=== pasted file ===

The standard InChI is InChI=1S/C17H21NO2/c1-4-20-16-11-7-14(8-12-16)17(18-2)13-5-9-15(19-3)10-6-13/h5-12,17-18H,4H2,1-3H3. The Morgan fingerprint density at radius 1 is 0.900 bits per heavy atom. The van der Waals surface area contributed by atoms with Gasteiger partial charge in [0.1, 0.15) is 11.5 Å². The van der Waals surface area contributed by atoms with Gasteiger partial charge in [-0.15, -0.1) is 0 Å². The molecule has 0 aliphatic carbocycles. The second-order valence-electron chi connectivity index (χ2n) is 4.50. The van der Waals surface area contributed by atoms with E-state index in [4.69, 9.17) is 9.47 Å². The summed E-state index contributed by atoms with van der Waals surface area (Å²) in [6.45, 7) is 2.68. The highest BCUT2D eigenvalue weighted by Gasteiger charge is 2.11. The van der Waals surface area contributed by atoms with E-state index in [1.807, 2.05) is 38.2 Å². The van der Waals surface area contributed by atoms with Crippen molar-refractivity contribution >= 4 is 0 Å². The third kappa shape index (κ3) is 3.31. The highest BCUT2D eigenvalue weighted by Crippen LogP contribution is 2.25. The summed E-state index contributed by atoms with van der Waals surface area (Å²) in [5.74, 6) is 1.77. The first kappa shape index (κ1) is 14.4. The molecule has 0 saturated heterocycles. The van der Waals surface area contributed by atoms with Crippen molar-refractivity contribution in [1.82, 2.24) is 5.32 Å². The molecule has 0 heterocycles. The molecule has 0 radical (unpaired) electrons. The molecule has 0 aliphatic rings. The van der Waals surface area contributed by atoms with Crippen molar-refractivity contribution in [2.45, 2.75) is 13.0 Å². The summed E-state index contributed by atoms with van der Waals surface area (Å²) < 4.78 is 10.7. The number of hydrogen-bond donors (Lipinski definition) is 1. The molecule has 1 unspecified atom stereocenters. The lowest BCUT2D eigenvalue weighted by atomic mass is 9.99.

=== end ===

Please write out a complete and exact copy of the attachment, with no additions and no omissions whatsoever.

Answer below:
The standard InChI is InChI=1S/C17H21NO2/c1-4-20-16-11-7-14(8-12-16)17(18-2)13-5-9-15(19-3)10-6-13/h5-12,17-18H,4H2,1-3H3. The Morgan fingerprint density at radius 1 is 0.900 bits per heavy atom. The van der Waals surface area contributed by atoms with Gasteiger partial charge in [0.1, 0.15) is 11.5 Å². The van der Waals surface area contributed by atoms with Gasteiger partial charge in [-0.15, -0.1) is 0 Å². The molecule has 0 aliphatic carbocycles. The second-order valence-electron chi connectivity index (χ2n) is 4.50. The van der Waals surface area contributed by atoms with E-state index in [4.69, 9.17) is 9.47 Å². The summed E-state index contributed by atoms with van der Waals surface area (Å²) in [6.45, 7) is 2.68. The highest BCUT2D eigenvalue weighted by Gasteiger charge is 2.11. The van der Waals surface area contributed by atoms with E-state index in [1.807, 2.05) is 38.2 Å². The van der Waals surface area contributed by atoms with Crippen molar-refractivity contribution >= 4 is 0 Å². The third kappa shape index (κ3) is 3.31. The highest BCUT2D eigenvalue weighted by Crippen LogP contribution is 2.25. The summed E-state index contributed by atoms with van der Waals surface area (Å²) in [5.74, 6) is 1.77. The first kappa shape index (κ1) is 14.4. The molecule has 0 saturated heterocycles. The van der Waals surface area contributed by atoms with Crippen molar-refractivity contribution in [1.82, 2.24) is 5.32 Å². The molecule has 0 heterocycles. The molecule has 0 radical (unpaired) electrons. The molecule has 0 aliphatic rings. The van der Waals surface area contributed by atoms with Crippen molar-refractivity contribution in [2.45, 2.75) is 13.0 Å². The summed E-state index contributed by atoms with van der Waals surface area (Å²) < 4.78 is 10.7. The number of hydrogen-bond donors (Lipinski definition) is 1. The molecule has 1 unspecified atom stereocenters. The lowest BCUT2D eigenvalue weighted by atomic mass is 9.99.